Every month is Food Safety Month in our book, but September gets the official title.
Sanitation was a top priority in our business long before the pandemic, yet material and equipment technology has continued to evolve since we all faced the germ challenge of a lifetime in spring of 2020.
Understanding what different sanitation technology and features can and can’t do can be confusing, however. If you’ve ever wondered about the capabilities and limitations of antimicrobial surfaces, UVC light disinfection, and self-cleaning equipment, read on to see what makes sense for your kitchen and what may not.
1. Antimicrobial Surfaces and Materials
Antimicrobial surfaces and materials are manufactured with permanent antimicrobial agents such as copper and silver ions that slow the reproduction and growth of harmful microorganisms. The operative word here is “slow.” Antimicrobial surfaces and materials still require regular cleaning.
Camshelving easily wipes clean or shelf plates can be removed to run through the dishwasher.
Handles easily wipe clean between uses.
MercerMax Cut Gloves by Mercer Culinary provide ANSI level A7 cut protection with built-in antimicrobial for increased sanitation.
They are also machine washable and bleach safe.
2. Ultraviolet Light
UVC lights have been used safely and effectively for decades to reduce the spread of bacteria and viruses by disinfecting air, water, and nonporous surfaces. According to the FDA, it is most effective when the bacteria or virus is directly exposed to the radiation, meaning that if anything blocks the light rays, it may not work.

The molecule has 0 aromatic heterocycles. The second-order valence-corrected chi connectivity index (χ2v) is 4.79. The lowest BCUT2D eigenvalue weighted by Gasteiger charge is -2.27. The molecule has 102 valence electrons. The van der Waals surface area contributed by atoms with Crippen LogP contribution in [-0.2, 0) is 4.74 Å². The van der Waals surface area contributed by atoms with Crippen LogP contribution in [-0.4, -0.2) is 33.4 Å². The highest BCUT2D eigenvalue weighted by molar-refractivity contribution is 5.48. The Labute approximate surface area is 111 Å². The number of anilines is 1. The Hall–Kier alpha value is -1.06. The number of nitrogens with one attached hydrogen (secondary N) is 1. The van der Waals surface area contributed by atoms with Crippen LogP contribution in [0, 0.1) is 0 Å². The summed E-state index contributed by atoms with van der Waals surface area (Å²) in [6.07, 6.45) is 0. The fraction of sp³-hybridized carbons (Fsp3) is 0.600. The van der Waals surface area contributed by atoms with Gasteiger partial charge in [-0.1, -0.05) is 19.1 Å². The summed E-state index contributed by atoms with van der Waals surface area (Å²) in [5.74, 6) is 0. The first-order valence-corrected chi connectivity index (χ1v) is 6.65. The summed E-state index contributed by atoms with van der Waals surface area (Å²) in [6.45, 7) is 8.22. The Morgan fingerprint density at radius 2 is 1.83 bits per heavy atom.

Proper equipment construction and installation are also important to protect eyes and skin from direct exposure to UVC radiation, so always look for applicable product safety certifications and use an authorized installer.
The Edlund Helios UV Antimicrobial Knife Cabinet KSUV-18 uses ultraviolet light to provide a 99% reduction in E-Coli bacteria in as little as 5 minutes.
Mirrored interior surfaces and non-UV filtering slotted knife holder maximize contact between light and blades.
Filtered plexiglass door protects the operator from UV rays while allowing full view of knives inside.
UVC light also breaks down odor and fat/grease molecules, which makes it perfect for kitchen exhaust systems. Caddy Series SHBCU Exhaust Systems use ultraviolet light technology to keep the plenum and duct virtually grease free.
This type of system is ideal for reducing odors and fire risk in heavy grease-producing applications such as hotels, hospitals, centralized cooking facilities, institutions, and restaurants.
3. Self-Cleaning Capability
Adding self-cleaning capability to commercial cooking equipment involves software, plumbing, cleaning agents, and an integrated housing to hold them. Some equipment can even programmed to alert staff when it’s time to clean.
Safe for employees since no contact is made with hot water or detergents, the operator simply selects eco, express, or regular mode for the desired level and speed of cleaning.
A final steam-disinfection and drying cycle sterilizes the cooking chamber to guarantee optimal hygiene.
4. Reusable Disposables
You read that right. It’s not an oxymoron. Although this concept may not be as high tech as ions and radiation, at the end of the day, every type of foodservice operation still requires manual cleaning of some kind. Material technology can increase product life and minimize use of natural resources all at the same time.
Blu™ Towels from Mercer Culinary are designed to be used 4 to 6 times (or shifts) before disposing.
An environmentally friendly alternative to woven cotton dish towels, these 100% biodegradable and compostable non-woven cotton towels result in less laundry and lower water, chemical, and energy consumption.
Technology continues to evolve to help foodservice operations of all sizes meet ever-changing demands as efficiently and safely as possible. Please don’t hesitate to contact us for help with your questions and operational challenges. We’re here for you!